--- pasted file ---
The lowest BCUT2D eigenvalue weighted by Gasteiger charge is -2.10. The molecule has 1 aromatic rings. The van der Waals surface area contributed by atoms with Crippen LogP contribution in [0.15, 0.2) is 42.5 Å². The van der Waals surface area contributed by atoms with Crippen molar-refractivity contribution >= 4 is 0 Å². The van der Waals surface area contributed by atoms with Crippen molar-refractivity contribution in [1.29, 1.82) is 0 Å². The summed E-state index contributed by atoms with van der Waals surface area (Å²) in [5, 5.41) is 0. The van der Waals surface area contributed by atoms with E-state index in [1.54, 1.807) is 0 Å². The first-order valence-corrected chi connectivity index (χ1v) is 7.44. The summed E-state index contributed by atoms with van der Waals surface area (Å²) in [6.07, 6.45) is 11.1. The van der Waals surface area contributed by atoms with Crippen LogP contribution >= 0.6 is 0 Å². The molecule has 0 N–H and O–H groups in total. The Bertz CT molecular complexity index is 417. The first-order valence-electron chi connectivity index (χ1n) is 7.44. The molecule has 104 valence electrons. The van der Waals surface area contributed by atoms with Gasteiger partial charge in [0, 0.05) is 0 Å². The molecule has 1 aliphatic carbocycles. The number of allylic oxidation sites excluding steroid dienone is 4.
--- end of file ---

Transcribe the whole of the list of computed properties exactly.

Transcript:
The lowest BCUT2D eigenvalue weighted by Gasteiger charge is -2.10. The molecule has 1 aromatic rings. The van der Waals surface area contributed by atoms with Crippen LogP contribution in [0.15, 0.2) is 42.5 Å². The van der Waals surface area contributed by atoms with Crippen molar-refractivity contribution >= 4 is 0 Å². The van der Waals surface area contributed by atoms with Crippen molar-refractivity contribution in [1.29, 1.82) is 0 Å². The summed E-state index contributed by atoms with van der Waals surface area (Å²) in [5, 5.41) is 0. The van der Waals surface area contributed by atoms with E-state index in [1.54, 1.807) is 0 Å². The first-order valence-corrected chi connectivity index (χ1v) is 7.44. The summed E-state index contributed by atoms with van der Waals surface area (Å²) in [6.07, 6.45) is 11.1. The van der Waals surface area contributed by atoms with Crippen LogP contribution >= 0.6 is 0 Å². The molecule has 0 N–H and O–H groups in total. The Bertz CT molecular complexity index is 417. The first-order valence-electron chi connectivity index (χ1n) is 7.44. The molecule has 104 valence electrons. The van der Waals surface area contributed by atoms with Gasteiger partial charge in [0, 0.05) is 0 Å². The molecule has 1 aliphatic carbocycles. The number of allylic oxidation sites excluding steroid dienone is 4.